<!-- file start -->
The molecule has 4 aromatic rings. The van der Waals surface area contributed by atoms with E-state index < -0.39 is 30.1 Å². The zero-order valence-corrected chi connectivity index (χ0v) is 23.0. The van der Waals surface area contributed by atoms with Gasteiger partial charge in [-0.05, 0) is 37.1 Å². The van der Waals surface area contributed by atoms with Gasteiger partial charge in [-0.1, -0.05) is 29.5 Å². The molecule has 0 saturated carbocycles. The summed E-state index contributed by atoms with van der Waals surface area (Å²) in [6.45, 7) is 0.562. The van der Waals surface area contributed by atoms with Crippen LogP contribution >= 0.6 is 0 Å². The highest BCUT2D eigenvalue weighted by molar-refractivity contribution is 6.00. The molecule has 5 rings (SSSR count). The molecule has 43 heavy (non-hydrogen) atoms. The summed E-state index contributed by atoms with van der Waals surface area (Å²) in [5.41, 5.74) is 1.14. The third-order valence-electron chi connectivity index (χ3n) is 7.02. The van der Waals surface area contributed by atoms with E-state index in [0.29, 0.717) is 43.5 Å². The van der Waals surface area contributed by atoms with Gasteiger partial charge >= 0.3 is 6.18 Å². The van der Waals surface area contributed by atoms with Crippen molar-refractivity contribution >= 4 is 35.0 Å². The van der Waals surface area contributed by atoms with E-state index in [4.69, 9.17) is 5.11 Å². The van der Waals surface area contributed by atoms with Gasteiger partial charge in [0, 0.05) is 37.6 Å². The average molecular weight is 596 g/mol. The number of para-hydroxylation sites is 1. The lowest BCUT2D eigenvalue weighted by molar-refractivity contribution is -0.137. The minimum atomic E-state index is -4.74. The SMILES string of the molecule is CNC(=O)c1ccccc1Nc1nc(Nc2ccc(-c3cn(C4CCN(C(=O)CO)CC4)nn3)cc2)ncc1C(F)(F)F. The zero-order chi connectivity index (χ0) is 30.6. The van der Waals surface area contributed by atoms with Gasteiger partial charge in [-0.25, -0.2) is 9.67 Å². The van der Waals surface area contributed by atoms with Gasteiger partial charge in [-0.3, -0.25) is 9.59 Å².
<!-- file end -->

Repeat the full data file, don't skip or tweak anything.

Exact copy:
The molecule has 4 aromatic rings. The van der Waals surface area contributed by atoms with E-state index < -0.39 is 30.1 Å². The zero-order valence-corrected chi connectivity index (χ0v) is 23.0. The van der Waals surface area contributed by atoms with Gasteiger partial charge in [-0.05, 0) is 37.1 Å². The van der Waals surface area contributed by atoms with Gasteiger partial charge in [-0.1, -0.05) is 29.5 Å². The molecule has 0 saturated carbocycles. The summed E-state index contributed by atoms with van der Waals surface area (Å²) in [6.45, 7) is 0.562. The van der Waals surface area contributed by atoms with Crippen LogP contribution >= 0.6 is 0 Å². The highest BCUT2D eigenvalue weighted by molar-refractivity contribution is 6.00. The molecule has 5 rings (SSSR count). The molecule has 43 heavy (non-hydrogen) atoms. The summed E-state index contributed by atoms with van der Waals surface area (Å²) in [5.41, 5.74) is 1.14. The third-order valence-electron chi connectivity index (χ3n) is 7.02. The van der Waals surface area contributed by atoms with E-state index in [0.29, 0.717) is 43.5 Å². The van der Waals surface area contributed by atoms with Gasteiger partial charge >= 0.3 is 6.18 Å². The van der Waals surface area contributed by atoms with Crippen molar-refractivity contribution >= 4 is 35.0 Å². The van der Waals surface area contributed by atoms with E-state index in [4.69, 9.17) is 5.11 Å². The van der Waals surface area contributed by atoms with Gasteiger partial charge in [0, 0.05) is 37.6 Å². The average molecular weight is 596 g/mol. The number of para-hydroxylation sites is 1. The lowest BCUT2D eigenvalue weighted by molar-refractivity contribution is -0.137. The minimum atomic E-state index is -4.74. The SMILES string of the molecule is CNC(=O)c1ccccc1Nc1nc(Nc2ccc(-c3cn(C4CCN(C(=O)CO)CC4)nn3)cc2)ncc1C(F)(F)F. The zero-order chi connectivity index (χ0) is 30.6. The van der Waals surface area contributed by atoms with Gasteiger partial charge in [-0.25, -0.2) is 9.67 Å². The van der Waals surface area contributed by atoms with Gasteiger partial charge in [-0.3, -0.25) is 9.59 Å².